Outside of Disqus, there really aren't any alternatives when it comes to embeddable solutions. Facebook has a comments plugin that basically gives the Facebook commenting experience for your site, but I've very rarely seen this in use.

Webmentions: a Jamstack comments favorite

What is Webmentions?

The (relatively) new way to add comments and reactions to your site is via webmentions.

Webmentions are a W3C recommendation for defining a way for a site to be notified of a new link pointing to its content. This is somewhat like the older pingback feature that, unfortunately, was ruined by spammers.

Began in 2017, it's already growing rapidly in use and has multiple tools to help developers make use of it on their sites.

The primary service people use is Webmention.io. This service will let you register your site, and once you've logged in, let you see your webmentions. <It also provides an API to fetch webmentions for either your site as a whole or for individual URLs.

Implementing webmentions on your static site

To start, head to webmention.io and "sign-in" by entering your URL:

Webmention.io signin

To verify site ownership, you'll be prompted to add a link to your web page. This is done via indielogin.com and you can see the available options here. Basically, as long as you can edit your site, you can confirm you own the particular domain.

I tested this with a copy of the previous Eleventy blog. On the site's homepage, I added a link to my email address.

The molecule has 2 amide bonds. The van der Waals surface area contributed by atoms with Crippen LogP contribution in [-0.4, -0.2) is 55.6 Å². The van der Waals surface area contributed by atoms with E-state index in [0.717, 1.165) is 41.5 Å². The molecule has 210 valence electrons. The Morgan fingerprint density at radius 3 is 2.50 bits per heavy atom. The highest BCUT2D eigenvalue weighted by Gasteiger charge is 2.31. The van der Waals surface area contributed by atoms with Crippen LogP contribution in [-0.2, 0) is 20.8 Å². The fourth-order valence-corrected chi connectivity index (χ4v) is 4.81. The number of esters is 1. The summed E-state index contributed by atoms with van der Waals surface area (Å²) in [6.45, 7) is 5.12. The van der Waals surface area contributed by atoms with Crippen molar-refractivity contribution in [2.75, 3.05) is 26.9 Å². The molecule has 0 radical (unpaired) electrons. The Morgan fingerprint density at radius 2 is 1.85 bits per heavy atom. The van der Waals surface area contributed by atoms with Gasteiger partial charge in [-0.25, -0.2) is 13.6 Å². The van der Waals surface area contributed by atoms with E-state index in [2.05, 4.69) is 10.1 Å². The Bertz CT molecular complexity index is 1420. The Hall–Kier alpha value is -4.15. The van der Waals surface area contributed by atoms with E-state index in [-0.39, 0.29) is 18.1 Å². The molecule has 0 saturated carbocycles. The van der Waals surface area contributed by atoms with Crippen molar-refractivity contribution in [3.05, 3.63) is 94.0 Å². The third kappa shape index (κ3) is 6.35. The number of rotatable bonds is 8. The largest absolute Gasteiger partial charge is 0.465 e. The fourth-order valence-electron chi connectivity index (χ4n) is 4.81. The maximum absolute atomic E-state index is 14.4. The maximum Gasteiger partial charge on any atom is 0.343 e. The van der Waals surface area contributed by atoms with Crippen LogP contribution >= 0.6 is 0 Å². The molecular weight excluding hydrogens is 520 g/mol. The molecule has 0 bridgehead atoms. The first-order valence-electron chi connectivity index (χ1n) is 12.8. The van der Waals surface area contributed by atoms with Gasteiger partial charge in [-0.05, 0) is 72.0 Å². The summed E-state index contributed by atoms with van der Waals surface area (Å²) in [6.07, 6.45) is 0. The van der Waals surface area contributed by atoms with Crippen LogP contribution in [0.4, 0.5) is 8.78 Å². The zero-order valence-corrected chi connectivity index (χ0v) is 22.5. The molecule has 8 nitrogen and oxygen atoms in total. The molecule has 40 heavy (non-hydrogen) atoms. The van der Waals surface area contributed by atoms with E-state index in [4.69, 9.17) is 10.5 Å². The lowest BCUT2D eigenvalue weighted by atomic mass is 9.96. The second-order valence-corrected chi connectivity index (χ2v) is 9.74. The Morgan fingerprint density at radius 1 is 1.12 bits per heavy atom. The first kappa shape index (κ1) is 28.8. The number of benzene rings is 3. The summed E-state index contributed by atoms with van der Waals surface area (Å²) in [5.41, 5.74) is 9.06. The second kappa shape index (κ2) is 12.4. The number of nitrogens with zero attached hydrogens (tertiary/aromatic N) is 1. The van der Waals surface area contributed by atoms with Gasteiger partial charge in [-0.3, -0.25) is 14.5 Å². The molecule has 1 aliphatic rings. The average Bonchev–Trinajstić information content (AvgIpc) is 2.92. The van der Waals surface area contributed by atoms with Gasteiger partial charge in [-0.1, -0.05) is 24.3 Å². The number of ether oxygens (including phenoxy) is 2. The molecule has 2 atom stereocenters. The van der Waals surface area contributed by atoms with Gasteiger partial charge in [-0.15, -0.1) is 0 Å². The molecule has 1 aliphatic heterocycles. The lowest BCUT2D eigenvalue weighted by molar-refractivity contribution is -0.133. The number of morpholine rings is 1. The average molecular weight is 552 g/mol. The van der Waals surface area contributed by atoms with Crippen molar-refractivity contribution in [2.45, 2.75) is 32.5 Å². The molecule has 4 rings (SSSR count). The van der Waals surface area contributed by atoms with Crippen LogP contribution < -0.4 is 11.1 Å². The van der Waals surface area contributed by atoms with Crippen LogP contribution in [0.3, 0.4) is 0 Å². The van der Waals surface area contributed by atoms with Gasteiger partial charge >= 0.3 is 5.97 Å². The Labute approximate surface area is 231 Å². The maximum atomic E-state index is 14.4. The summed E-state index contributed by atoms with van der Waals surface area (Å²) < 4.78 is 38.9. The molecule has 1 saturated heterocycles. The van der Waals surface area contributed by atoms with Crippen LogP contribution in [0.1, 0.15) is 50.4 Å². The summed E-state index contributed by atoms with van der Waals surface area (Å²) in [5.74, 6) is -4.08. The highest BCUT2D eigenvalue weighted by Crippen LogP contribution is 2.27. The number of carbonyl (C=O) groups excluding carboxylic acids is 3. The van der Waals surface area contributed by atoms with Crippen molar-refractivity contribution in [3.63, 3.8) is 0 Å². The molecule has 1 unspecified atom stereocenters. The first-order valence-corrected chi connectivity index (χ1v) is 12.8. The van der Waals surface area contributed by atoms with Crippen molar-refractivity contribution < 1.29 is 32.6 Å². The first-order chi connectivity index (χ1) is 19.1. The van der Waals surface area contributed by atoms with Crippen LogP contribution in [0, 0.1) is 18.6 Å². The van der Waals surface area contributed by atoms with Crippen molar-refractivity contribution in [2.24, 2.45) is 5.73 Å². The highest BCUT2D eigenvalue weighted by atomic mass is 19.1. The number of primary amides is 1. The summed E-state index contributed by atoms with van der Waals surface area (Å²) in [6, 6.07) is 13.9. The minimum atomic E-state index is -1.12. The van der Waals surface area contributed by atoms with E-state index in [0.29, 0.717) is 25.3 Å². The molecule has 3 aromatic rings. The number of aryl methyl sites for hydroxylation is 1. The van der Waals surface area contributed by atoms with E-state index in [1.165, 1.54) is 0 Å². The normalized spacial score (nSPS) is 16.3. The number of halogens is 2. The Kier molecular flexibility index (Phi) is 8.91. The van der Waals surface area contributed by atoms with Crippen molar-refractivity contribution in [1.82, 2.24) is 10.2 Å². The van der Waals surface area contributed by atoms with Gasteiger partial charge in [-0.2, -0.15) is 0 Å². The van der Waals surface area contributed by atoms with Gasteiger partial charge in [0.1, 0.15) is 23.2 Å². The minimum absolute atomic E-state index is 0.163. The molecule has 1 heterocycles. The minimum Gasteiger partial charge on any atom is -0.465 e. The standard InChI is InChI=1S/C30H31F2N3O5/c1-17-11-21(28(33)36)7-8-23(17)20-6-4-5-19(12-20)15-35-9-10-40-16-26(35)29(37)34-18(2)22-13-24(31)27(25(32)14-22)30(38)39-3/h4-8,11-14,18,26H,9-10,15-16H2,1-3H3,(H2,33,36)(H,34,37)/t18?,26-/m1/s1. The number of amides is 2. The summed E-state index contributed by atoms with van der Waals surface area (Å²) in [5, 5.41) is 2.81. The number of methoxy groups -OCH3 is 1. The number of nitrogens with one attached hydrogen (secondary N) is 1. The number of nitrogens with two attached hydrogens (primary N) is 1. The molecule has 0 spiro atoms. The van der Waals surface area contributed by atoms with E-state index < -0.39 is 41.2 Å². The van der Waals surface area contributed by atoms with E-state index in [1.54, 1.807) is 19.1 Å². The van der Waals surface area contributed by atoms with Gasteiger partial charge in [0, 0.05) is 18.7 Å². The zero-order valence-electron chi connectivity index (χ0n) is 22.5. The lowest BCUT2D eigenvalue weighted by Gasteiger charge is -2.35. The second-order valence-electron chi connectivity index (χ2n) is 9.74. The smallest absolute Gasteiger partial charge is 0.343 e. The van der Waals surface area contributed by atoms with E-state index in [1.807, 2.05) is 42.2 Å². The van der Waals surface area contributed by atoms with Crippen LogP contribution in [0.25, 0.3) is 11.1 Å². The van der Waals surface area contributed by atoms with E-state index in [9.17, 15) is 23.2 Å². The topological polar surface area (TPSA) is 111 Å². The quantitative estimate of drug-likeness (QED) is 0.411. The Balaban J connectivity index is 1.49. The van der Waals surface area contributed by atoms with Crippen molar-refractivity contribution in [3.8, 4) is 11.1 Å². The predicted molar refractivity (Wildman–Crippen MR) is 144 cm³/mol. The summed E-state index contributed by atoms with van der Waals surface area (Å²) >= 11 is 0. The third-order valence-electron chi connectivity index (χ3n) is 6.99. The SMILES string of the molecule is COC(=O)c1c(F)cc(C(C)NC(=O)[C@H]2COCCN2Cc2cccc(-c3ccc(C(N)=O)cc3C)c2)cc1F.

<p>
    Site by <a href="mailto:raymondcamden@gmail.com" rel="me">Raymond Camden</a>
</p>
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I deployed this to Vercel. It isn't immediately obvious, but if you hit back from the page with setup instructions, the site will attempt to verify you again. In this case, via an email sent to the address.

I used this instead of verification via Twitter as I wasn't planning on adding the URL to the Vercel site to my profile. (When I added webmentions to my own blog, that wasn't an issue.)

Once verified, you land back on a page telling you what to add to the <head> of your site as well as your unique key.

We'll explain how that's used in a bit.

Code for setting up webmentions

For Eleventy, this was a quick fix, adding the link tags to my layout file:

--------
title: Blog Demo
--------

<html>
    <head>
        <title>{{title}}</title>
        <link rel="stylesheet" href="https://stackpath.bootstrapcdn.com/bootstrap/4.4.1/css/bootstrap.min.css" integrity="sha384-Vkoo8x4CGsO3+Hhxv8T/Q5PaXtkKtu6ug5TOeNV6gBiFeWPGFN9MuhOf23Q9Ifjh" crossorigin="anonymous">

        <style>
            .container {
                margin-top:70px;
            }
        </style>

        <link rel="webmention" href="https://webmention.io/webmentions.vercel.app/webmention" />

        <link rel="pingback" href="https://webmention.io/webmentions.vercel.app/xmlrpc" />
    </head>
// Rest of layout...